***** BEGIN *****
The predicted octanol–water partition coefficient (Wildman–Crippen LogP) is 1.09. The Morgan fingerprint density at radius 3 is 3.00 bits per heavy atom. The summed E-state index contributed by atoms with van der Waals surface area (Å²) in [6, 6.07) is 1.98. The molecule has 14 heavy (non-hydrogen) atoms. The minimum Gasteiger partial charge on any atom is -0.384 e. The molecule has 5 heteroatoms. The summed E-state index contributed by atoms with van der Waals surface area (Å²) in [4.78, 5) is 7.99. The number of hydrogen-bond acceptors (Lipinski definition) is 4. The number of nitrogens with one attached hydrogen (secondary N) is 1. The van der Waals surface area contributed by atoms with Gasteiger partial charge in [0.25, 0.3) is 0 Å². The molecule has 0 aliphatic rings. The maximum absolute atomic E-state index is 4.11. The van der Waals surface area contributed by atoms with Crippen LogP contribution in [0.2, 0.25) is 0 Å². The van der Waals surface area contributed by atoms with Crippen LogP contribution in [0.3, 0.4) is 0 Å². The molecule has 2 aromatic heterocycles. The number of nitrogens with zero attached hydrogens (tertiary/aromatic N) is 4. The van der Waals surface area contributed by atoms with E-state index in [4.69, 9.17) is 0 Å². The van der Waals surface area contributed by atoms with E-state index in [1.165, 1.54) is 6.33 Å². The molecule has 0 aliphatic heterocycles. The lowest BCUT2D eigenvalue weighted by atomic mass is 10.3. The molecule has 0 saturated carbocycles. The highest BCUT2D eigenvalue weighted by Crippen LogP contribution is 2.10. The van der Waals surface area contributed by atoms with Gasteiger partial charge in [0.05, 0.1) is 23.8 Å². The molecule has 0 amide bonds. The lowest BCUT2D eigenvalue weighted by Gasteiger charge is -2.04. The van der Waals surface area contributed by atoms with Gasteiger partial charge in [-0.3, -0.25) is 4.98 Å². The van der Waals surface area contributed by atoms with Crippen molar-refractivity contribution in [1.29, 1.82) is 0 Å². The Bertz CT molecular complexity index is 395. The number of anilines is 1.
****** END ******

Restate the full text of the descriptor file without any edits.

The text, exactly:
The predicted octanol–water partition coefficient (Wildman–Crippen LogP) is 1.09. The Morgan fingerprint density at radius 3 is 3.00 bits per heavy atom. The summed E-state index contributed by atoms with van der Waals surface area (Å²) in [6, 6.07) is 1.98. The molecule has 14 heavy (non-hydrogen) atoms. The minimum Gasteiger partial charge on any atom is -0.384 e. The molecule has 5 heteroatoms. The summed E-state index contributed by atoms with van der Waals surface area (Å²) in [4.78, 5) is 7.99. The number of hydrogen-bond acceptors (Lipinski definition) is 4. The number of nitrogens with one attached hydrogen (secondary N) is 1. The van der Waals surface area contributed by atoms with Gasteiger partial charge in [0.25, 0.3) is 0 Å². The molecule has 0 aliphatic rings. The maximum absolute atomic E-state index is 4.11. The van der Waals surface area contributed by atoms with Crippen LogP contribution in [0.2, 0.25) is 0 Å². The van der Waals surface area contributed by atoms with Crippen LogP contribution in [0.3, 0.4) is 0 Å². The molecule has 2 aromatic heterocycles. The number of nitrogens with zero attached hydrogens (tertiary/aromatic N) is 4. The van der Waals surface area contributed by atoms with E-state index in [4.69, 9.17) is 0 Å². The van der Waals surface area contributed by atoms with E-state index in [1.165, 1.54) is 6.33 Å². The molecule has 0 aliphatic heterocycles. The lowest BCUT2D eigenvalue weighted by atomic mass is 10.3. The molecule has 0 saturated carbocycles. The highest BCUT2D eigenvalue weighted by Crippen LogP contribution is 2.10. The van der Waals surface area contributed by atoms with Gasteiger partial charge in [0.05, 0.1) is 23.8 Å². The molecule has 0 amide bonds. The lowest BCUT2D eigenvalue weighted by Gasteiger charge is -2.04. The van der Waals surface area contributed by atoms with Gasteiger partial charge in [-0.3, -0.25) is 4.98 Å². The van der Waals surface area contributed by atoms with Crippen molar-refractivity contribution in [1.29, 1.82) is 0 Å². The Bertz CT molecular complexity index is 395. The number of anilines is 1.